I am a voracious reader—it has always been that way. From devouring an entire series of books in elementary school to spending my junior high spring break on the beach reading the Diary of Anne Frank & Flowers for Algernon, books have always been a part of my life. Our oldest daughter is quite a book worm herself, and I couldn’t be more thrilled. It will serve her well through the years. There is just so much you can learn from books!
It’s time to start making my summer reading list, so I was inspired again to share this one with you! This list includes the 10 books that have made the biggest impact on our budget. What’s on your reading list this summer?
Personal Finance Books for Your Summer Reading Lists
If you read my review last week, you know why this is at the top of the list! It is by far the most enjoyable non-fiction book I’ve ever read. While it is a non-fiction, personal finance book, it’s set up as a story, with characters who meet in an effort to achieve the financial peace their parents lack. J. Steve Miller teaches valuable lessons on earning, saving, investing and being charitable through the stories & lives of the Counter Culture Club—4 high school students who learn from their financially savvy teacher, Mrs. Kramer. I wish I had started my life with the lessons in this book. I can only hope to start my own children out with the strong background these characters received.
The Total Money Makeover: A Proven Plan for Financial Fitness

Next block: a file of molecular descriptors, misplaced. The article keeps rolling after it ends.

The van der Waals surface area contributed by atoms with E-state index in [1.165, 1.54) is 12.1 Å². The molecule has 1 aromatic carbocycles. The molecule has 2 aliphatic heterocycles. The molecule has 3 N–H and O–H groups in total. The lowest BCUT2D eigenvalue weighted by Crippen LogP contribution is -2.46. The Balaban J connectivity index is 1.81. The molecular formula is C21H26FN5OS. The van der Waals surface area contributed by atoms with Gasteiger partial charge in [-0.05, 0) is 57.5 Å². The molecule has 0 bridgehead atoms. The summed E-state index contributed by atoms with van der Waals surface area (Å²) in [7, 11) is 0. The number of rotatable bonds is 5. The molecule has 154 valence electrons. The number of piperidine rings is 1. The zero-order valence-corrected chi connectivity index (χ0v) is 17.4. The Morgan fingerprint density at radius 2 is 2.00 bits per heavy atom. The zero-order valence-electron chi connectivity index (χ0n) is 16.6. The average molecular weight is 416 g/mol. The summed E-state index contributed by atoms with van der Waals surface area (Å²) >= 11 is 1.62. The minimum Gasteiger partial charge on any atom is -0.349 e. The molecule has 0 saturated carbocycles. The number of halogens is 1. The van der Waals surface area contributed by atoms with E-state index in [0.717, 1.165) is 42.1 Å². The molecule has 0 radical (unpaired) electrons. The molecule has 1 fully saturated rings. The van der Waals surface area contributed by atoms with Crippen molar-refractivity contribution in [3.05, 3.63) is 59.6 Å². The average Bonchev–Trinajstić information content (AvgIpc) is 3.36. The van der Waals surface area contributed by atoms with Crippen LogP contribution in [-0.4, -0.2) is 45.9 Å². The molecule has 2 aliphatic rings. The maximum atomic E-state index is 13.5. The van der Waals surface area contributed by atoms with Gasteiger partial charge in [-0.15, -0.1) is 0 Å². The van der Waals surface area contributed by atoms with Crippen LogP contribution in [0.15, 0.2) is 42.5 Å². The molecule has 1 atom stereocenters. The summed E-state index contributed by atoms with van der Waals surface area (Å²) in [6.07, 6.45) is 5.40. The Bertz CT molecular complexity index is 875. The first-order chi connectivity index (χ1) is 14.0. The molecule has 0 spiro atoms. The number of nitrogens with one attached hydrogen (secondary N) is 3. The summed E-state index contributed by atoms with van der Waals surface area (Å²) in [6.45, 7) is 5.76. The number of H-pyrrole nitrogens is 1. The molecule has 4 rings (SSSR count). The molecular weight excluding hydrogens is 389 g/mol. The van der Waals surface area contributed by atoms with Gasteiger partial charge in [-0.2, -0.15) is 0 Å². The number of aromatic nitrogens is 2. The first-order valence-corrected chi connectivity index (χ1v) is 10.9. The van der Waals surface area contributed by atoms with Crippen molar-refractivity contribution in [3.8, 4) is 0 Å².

If you’ve spent anytime in the world of personal finance blogs, you know we’re big fans of Dave Ramsey! His no nonsense approach to debt management has helped countless families dig their way out from under a mountain of creditors. His zero budget envelope system will change the way you think about your paycheck. The hubby & I each read this book, and, while we’ve had some setbacks along the way, I’d like to think we’re making good progress. We’ve only recently taken his full advice and switched to a cash budget system—it’s already making a difference in our spending habits.
The Courage to be Rich: Creating a Life of Material and Spiritual Abundance
This was the first personal finance book we ever read. I have to admit it’s been awhile, but I do know it was Suze Orman who really got the hubby & I talking about money. In our case, she is spot on with her belief that fear, shame & anger keep people from properly managing their finances. Bringing it out in the open not only allowed us to manage finances & create a budget together, but it gave me the courage to talk openly about finances & money saving online, making this website possible at all!
Frugal Living Books
On the surface, this is a book about clutter & organization. However, Peter Walsh talks a lot about what clutter is costing you. How much are you paying for each cluttered square foot in your house? Are you spending extra money on a storage unit? Is your expensive car in the driveway because your garage is full of junk? While I don’t have the clutter & organization completely under control just yet, it has forced me to carefully consider every purchase, preventing new clutter & unnecessary expenses.
Shop, Save and Share
This is the book that started it all! While, I was pretty frugal & piddled with coupons for years, Ellie Kay kicked off my extreme frugality and gave me my start in the art of couponing. Her commitment to sharing from her abundance really spoke to me and has always been a part of this site. From the charity section on each grocery list to Giving Inexpensively, I’ll always honor the lessons she taught me by helping others to share from their excess as well. Sadly, the book is out of print but I am thrilled to discover an entire Ellie Kay arsenal—I clearly have more reading to do!